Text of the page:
The University of Toledo faculty union will vote today and tomorrow on contract terms recommended by a fact finder.
The report released yesterday calls for an average pay raise of about 3.5 per cent with a 0.75 per cent lump sum payment in the contract's first year. Wage discussions could be reopened in the contract's second and third years.
No change to UT's maternity leave policy - the other item of contention between the two sides - was suggested in the report, which supported all tentative agreements between UT and its chapter of the American Association of University Professors.
The UT board of trustees has scheduled a special meeting Thursday to discuss the matter.
Officials representing the university and the faculty union declined to comment on details of the recommendations by James Murphy, a retired attorney for the National Labor Relations Board in Cincinnati. He met with both sides on Nov. 6.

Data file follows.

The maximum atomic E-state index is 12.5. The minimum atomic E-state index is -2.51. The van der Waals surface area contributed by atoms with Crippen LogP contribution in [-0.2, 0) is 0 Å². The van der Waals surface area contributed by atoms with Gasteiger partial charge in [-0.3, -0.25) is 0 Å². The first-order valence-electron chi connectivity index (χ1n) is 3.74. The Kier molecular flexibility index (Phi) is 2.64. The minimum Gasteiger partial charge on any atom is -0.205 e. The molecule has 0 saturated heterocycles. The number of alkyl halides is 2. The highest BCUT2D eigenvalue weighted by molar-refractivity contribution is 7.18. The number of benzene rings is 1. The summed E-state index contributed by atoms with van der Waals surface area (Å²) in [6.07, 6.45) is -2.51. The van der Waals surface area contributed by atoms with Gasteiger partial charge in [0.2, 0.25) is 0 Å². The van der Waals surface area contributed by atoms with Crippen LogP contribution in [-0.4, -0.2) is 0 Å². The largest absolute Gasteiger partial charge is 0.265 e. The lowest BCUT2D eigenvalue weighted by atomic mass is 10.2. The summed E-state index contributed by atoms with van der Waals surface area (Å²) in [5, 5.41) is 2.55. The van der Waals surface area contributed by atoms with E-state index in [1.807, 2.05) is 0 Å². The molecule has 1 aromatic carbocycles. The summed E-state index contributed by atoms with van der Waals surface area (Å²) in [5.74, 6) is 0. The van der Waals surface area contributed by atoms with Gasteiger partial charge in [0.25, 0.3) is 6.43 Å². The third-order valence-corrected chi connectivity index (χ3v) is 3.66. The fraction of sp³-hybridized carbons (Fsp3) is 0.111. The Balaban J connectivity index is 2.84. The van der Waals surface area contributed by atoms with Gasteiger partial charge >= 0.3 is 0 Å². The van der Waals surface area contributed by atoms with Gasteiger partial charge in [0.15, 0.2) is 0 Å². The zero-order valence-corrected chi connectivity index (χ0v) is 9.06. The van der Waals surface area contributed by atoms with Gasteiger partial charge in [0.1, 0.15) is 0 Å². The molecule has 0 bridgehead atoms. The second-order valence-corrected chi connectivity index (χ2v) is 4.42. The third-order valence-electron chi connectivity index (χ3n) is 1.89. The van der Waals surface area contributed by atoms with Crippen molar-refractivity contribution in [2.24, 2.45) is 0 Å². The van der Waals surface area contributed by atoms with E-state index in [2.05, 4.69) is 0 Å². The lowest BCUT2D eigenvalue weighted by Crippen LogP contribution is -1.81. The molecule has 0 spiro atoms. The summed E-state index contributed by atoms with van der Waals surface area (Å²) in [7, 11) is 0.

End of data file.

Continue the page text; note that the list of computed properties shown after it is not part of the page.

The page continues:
“We've met many, many times, and we've resolved many, many issues,” said Dr. Matthew Wikander, AAUP chapter president. “I think we have to let our members have a chance to digest [the report] and read it.”
Dr. Earl Murry, vice provost for faculty development and UT's chief negotiator, said the involvement of a fact finder is not a bad sign. Both sides agreed in April to a process that included it, he said.
The last contract between the AAUP and the board was set to expire June 30, but both parties agreed in March to extend it to the end of the year. A proposed extension through July 1, 2001, was rejected by the union in August.
The contract would cover about 450 faculty members.
The fact finder's recommended salary increase would be a combination of across-the-board and merit raises. The increase would be 2 per cent across the board retroactive to Aug. 21; about 1.5 per cent dependent on merit evaluations effective Jan. 1, and a 0.75 per cent one-time lump sum within 30 days of ratification.
The AAUP also had sought to allow faculty members to use hours from the sick leave bank for maternity leave rather than only catastrophic illness.
That was not recommended by Mr. Murphy, in part based on the common practices among other public universities in Ohio, the report said.
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